Will the Kindle Fire Light a Fire Under Android?

by Sam Dean - Oct. 04, 2011Comments (0)

Since releasing its new Kindle Fire tablet last week, which is based on the Android mobile operating system, Amazon hasn't released official numbers for how many of the units it is selling, but there are some reports that the Kindle Fire could become one of the biggest selling Android hardware devices ever. The Cult of Android blog is running a screenshot that it claims is leaked from Amazon and shows that the units are selling "at an average rate of over 2,000 units per hour, or over 50,000 per day." If the sales numbers are correct, that would put the Kindle Fire on track to be a bigger seller than the iPad was fresh out of the gate. It goes to show that Amazon's big bet on open source is paying off.

Amazon's announcement of the Kindle Fire tablet, a $199, 7-inch color touchscreen Android tablet, emphasized its price relative to the iPad, browsing capabilities, and more, but didn't play up the open source aspects of the device. Not only is the Kindle Fire based on Android, but Amazon's new browser, Silk, is based on WebKit--a proven open source browsing engine. In essence, the guts of the Kindle Fire are open source.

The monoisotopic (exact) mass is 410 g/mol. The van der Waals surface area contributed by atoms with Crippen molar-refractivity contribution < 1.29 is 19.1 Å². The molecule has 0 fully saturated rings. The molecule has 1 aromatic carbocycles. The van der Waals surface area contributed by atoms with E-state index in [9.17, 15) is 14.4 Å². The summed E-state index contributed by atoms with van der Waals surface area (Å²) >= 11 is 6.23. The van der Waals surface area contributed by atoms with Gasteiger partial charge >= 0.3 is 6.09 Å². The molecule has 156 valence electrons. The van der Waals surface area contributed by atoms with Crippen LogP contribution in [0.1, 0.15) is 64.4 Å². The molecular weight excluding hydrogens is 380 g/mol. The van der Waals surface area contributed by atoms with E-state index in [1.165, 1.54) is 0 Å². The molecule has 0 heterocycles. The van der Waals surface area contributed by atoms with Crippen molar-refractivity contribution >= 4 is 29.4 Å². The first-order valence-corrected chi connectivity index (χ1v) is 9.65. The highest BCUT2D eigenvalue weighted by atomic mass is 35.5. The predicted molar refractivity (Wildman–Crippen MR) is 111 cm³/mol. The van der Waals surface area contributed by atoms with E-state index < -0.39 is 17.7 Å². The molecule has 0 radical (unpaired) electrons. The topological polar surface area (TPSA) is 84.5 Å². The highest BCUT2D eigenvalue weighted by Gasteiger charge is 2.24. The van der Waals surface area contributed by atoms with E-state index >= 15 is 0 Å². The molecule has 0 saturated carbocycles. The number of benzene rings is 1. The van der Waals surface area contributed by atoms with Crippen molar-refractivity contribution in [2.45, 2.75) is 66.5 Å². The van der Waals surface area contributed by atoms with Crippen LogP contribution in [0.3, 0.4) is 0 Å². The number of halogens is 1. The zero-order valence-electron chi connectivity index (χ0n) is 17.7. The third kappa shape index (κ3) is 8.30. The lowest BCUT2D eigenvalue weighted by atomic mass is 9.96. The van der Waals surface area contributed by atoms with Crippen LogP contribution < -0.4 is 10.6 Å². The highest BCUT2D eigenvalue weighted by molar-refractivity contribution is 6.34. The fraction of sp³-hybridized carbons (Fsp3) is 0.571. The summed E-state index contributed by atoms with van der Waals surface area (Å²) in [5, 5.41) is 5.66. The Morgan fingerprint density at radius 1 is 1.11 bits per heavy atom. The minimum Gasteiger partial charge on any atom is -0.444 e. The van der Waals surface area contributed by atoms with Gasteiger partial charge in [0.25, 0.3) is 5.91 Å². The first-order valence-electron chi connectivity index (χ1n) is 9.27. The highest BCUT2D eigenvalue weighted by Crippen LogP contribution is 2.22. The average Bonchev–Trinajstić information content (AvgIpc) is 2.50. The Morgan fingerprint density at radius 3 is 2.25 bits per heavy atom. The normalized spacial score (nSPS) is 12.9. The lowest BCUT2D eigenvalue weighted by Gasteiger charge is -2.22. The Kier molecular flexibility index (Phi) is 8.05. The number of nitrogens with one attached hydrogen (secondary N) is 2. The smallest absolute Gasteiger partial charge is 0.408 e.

"In the five days since Amazon put the Kindle Fire up on their official site, over 250,000 tablets have been preordered," reports Cult of Android. "If this level of consumer demand for the Kindle Fire continues, Amazon will have 2.5 million preorders for the device before it officially goes on sale on November 15th."

It is important to note that Amazon has not confirmed these numbers, but they are higher sales numbers than either the original iPad or the iPad 2 posted upon release.

As OStatic noted when the Kindle Fire arrived:

"Not long ago, if you mentioned Amazon is a big player in the open source arena, you would have drawn many furrowed eyebrows. But with its big bets on Android and Silk, Amazon is just that. It's hard to bet agains the company's Kindle bets, and the latest ones stand on the shoulders of open source." 

 

 



Coby Randquist uses OStatic to support Open Source, ask and answer questions and stay informed. What about you?




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